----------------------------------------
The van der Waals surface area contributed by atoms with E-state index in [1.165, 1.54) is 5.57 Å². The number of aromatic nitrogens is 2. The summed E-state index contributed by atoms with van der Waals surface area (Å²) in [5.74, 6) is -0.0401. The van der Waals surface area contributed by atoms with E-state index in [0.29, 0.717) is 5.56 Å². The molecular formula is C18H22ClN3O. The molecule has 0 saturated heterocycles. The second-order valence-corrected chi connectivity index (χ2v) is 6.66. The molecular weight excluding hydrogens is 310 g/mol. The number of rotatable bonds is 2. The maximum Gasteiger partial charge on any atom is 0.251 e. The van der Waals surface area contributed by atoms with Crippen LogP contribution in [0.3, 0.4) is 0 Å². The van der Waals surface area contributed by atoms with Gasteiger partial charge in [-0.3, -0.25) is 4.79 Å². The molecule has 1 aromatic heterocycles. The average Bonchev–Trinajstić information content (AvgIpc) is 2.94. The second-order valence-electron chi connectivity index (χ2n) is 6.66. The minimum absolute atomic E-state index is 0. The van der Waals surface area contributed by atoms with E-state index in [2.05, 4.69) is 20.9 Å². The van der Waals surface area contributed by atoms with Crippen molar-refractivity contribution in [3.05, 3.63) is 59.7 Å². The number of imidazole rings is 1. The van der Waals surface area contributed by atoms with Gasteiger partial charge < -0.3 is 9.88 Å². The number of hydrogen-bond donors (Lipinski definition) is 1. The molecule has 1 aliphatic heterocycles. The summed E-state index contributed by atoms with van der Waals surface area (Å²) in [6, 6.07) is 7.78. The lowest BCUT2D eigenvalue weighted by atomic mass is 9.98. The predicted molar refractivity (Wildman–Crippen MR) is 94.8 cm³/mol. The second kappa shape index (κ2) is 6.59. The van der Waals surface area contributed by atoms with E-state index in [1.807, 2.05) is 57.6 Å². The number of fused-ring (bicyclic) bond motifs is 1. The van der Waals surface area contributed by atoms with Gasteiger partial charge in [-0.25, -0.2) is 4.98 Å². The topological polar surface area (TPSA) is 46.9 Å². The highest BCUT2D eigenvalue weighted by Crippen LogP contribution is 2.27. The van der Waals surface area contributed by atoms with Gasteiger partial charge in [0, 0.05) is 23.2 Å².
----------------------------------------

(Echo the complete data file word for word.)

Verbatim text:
The van der Waals surface area contributed by atoms with E-state index in [1.165, 1.54) is 5.57 Å². The number of aromatic nitrogens is 2. The summed E-state index contributed by atoms with van der Waals surface area (Å²) in [5.74, 6) is -0.0401. The van der Waals surface area contributed by atoms with E-state index in [0.29, 0.717) is 5.56 Å². The molecular formula is C18H22ClN3O. The molecule has 0 saturated heterocycles. The second-order valence-corrected chi connectivity index (χ2v) is 6.66. The molecular weight excluding hydrogens is 310 g/mol. The number of rotatable bonds is 2. The maximum Gasteiger partial charge on any atom is 0.251 e. The van der Waals surface area contributed by atoms with Crippen LogP contribution in [0.3, 0.4) is 0 Å². The van der Waals surface area contributed by atoms with Gasteiger partial charge in [-0.3, -0.25) is 4.79 Å². The molecule has 1 aromatic heterocycles. The average Bonchev–Trinajstić information content (AvgIpc) is 2.94. The second-order valence-electron chi connectivity index (χ2n) is 6.66. The minimum absolute atomic E-state index is 0. The van der Waals surface area contributed by atoms with E-state index in [2.05, 4.69) is 20.9 Å². The van der Waals surface area contributed by atoms with Crippen molar-refractivity contribution in [3.05, 3.63) is 59.7 Å². The number of imidazole rings is 1. The van der Waals surface area contributed by atoms with Gasteiger partial charge < -0.3 is 9.88 Å². The number of hydrogen-bond donors (Lipinski definition) is 1. The molecule has 1 aliphatic heterocycles. The summed E-state index contributed by atoms with van der Waals surface area (Å²) in [6, 6.07) is 7.78. The lowest BCUT2D eigenvalue weighted by atomic mass is 9.98. The predicted molar refractivity (Wildman–Crippen MR) is 94.8 cm³/mol. The second kappa shape index (κ2) is 6.59. The van der Waals surface area contributed by atoms with E-state index in [1.807, 2.05) is 57.6 Å². The number of fused-ring (bicyclic) bond motifs is 1. The van der Waals surface area contributed by atoms with Gasteiger partial charge in [-0.25, -0.2) is 4.98 Å². The topological polar surface area (TPSA) is 46.9 Å². The highest BCUT2D eigenvalue weighted by Crippen LogP contribution is 2.27. The van der Waals surface area contributed by atoms with Gasteiger partial charge in [0, 0.05) is 23.2 Å².